". . . But the past does not exist independently from the present. Indeed, the past is only past because there is a present, just as I can point to something over there only because I am here. But nothing is inherently over there or here. In that sense, the past has no content. The past -- or more accurately, pastness -- is a position. Thus, in no way can we identify the past as past." p. 15

". . . But we may want to keep in mind that deeds and words are not as distinguishable as often we presume. History does not belong only to its narrators, professional or amateur. While some of us debate what history is or was, others take it into their own hands." p. 153

Silencing the Past: Power and the Production of History (1995) by Michel-Rolph Trouillot

Saturday, February 7, 2015

Empire - Fox - Season 1

Despite it being noon on Saturday in Soho, the temperatures, the ice everywhere and the intermittent snow left Gourmet Garage so quiet that the sound system -- Pandora, Spotify -- whatever service they use that eats musicians' profits and leaves none at all for the creators -- could be heard so clearly that one of the few other customers was dancing to the hiphop track that was currently playing.

In the course of being checked out I observed to the young African American behind the counter, "Gee, that sounds so old school it could be on Empire."

She interrupted processing my purchases to toss me a look.  "Are you saying this cut's that's playing is on an Empire soundtrack?"

"No, no. it just that whatever-this-is, has so copped that sound, from, like, 20 years ago or something, that it could be Empire. That whole picture the show makes of the music, the biz, the lingo, the bling, though not the shoes or the dresses of the female characters who aren't Cookie, the aspirations, are from at least 20 years ago, but nobody seems to notice that."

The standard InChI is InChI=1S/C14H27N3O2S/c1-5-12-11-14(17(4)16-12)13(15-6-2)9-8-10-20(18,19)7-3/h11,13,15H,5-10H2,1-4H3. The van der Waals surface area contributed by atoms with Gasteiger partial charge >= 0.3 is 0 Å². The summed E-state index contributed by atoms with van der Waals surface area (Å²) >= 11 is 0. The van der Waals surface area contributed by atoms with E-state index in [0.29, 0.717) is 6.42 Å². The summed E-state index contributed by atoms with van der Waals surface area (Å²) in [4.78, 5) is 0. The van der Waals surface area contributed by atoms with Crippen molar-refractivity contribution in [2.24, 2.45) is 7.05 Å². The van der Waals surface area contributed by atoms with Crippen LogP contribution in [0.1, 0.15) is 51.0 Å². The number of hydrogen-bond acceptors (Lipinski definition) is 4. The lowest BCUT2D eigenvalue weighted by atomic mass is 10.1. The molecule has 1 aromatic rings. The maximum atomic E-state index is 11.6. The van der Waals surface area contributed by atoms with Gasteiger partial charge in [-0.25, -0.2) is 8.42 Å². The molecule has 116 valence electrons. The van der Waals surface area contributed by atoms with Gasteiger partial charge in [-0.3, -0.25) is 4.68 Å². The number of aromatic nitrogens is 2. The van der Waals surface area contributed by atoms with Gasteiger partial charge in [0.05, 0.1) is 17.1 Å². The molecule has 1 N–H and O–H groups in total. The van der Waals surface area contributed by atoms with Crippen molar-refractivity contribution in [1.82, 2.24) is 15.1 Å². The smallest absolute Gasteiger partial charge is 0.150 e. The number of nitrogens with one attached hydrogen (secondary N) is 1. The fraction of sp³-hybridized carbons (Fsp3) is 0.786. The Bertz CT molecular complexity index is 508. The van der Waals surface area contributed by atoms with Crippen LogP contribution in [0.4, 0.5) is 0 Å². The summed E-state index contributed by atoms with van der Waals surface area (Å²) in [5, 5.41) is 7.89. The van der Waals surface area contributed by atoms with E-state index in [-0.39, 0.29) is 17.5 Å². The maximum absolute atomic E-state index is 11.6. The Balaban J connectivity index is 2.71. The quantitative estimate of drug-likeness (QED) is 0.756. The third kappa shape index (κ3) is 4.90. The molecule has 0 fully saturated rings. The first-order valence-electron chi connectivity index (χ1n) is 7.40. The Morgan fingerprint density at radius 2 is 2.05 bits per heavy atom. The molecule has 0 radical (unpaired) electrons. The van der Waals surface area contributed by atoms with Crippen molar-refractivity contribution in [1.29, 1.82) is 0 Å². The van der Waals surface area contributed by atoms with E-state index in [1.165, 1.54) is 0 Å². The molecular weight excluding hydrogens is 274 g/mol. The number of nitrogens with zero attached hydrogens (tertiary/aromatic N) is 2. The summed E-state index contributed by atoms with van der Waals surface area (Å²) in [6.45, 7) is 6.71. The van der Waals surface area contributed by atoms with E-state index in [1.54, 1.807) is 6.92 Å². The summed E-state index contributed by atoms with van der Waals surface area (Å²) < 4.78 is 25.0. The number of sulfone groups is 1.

She says, "It's older than that!  1997, no wait, really, it's 1993."

Thoughtfully, she adds, "I was one then, in 1993. I like the sound and looks from then, though, maybe because it was my mom's music."

We love Empire's Cookie!
We love Nashville's Rayna!

We love Treme's Desiree!
Part of the reason Empire feels 20 + years earlier in many ways, though set in the present, is because Cookie has been in prison for about that amount of time, and has just gotten out.

Empire big extended not-so happy family.
Empire is a hiphop music soap, in the way Nashville is a country music soap -- which, when I first looked at it, struck me as the Treme for white people, the same white people who couldn't get how music and musicians, instead of gangastas, could be the center of a show that had so many black characters.

Anika, the bougie baby who thinks she can take Cookie's stuff.
I love all three of these series, primarily I'm sure because some very interesting and strong women are in the front of them, as only one woman among several other women whom the male characters need to reckon with. The music is strong too: Treme's live music was provided by some of the very best living musicians; the music supervisors for Nashville's first season was T-Bone Burnett; Timbaland is Empire's music supervisor

The writing for Empire's pilot was very, ahem, strong.  So much got effortlessly established in terms of who everyone is, their relationships and the plot.  None of the subsequent episodes so far have quite equalled the pilot, but they still exert that same effortless engagement on the part of the viewer.

For ye fans of olden, golden daze Buffy the Vampire Slayer, Danny Strong is one of  creators and executive producers of Empire -- along with Lee Daniels.  They have previously worked together on 2013's multiple-award nominated film, The Butler, set in the White House over the course of 8 presidents' administrations.

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